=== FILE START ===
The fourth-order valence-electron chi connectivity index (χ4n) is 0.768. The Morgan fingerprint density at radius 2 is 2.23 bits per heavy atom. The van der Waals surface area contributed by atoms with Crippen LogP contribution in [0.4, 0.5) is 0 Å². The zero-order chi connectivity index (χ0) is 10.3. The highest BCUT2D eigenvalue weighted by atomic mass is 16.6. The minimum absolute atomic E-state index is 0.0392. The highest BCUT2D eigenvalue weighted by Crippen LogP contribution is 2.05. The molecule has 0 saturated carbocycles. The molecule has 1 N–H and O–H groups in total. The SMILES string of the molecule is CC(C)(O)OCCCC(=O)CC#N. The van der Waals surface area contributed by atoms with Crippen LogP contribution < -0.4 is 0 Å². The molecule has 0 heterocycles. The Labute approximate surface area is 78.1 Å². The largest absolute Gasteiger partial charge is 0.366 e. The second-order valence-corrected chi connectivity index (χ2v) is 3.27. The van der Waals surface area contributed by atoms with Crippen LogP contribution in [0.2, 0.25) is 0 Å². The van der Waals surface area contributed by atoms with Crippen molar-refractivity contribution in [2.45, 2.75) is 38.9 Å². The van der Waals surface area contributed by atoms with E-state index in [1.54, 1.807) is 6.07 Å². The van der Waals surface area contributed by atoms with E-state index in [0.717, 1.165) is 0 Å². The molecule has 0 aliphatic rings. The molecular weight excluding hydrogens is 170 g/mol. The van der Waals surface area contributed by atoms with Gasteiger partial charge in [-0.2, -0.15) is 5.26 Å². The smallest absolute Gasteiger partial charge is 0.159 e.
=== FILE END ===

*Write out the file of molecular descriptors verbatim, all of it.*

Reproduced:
The fourth-order valence-electron chi connectivity index (χ4n) is 0.768. The Morgan fingerprint density at radius 2 is 2.23 bits per heavy atom. The van der Waals surface area contributed by atoms with Crippen LogP contribution in [0.4, 0.5) is 0 Å². The zero-order chi connectivity index (χ0) is 10.3. The highest BCUT2D eigenvalue weighted by atomic mass is 16.6. The minimum absolute atomic E-state index is 0.0392. The highest BCUT2D eigenvalue weighted by Crippen LogP contribution is 2.05. The molecule has 0 saturated carbocycles. The molecule has 1 N–H and O–H groups in total. The SMILES string of the molecule is CC(C)(O)OCCCC(=O)CC#N. The van der Waals surface area contributed by atoms with Crippen LogP contribution < -0.4 is 0 Å². The molecule has 0 heterocycles. The Labute approximate surface area is 78.1 Å². The largest absolute Gasteiger partial charge is 0.366 e. The second-order valence-corrected chi connectivity index (χ2v) is 3.27. The van der Waals surface area contributed by atoms with Crippen LogP contribution in [0.2, 0.25) is 0 Å². The van der Waals surface area contributed by atoms with Crippen molar-refractivity contribution in [2.45, 2.75) is 38.9 Å². The van der Waals surface area contributed by atoms with E-state index in [1.54, 1.807) is 6.07 Å². The van der Waals surface area contributed by atoms with E-state index in [0.717, 1.165) is 0 Å². The molecule has 0 aliphatic rings. The molecular weight excluding hydrogens is 170 g/mol. The van der Waals surface area contributed by atoms with Gasteiger partial charge in [-0.2, -0.15) is 5.26 Å². The smallest absolute Gasteiger partial charge is 0.159 e.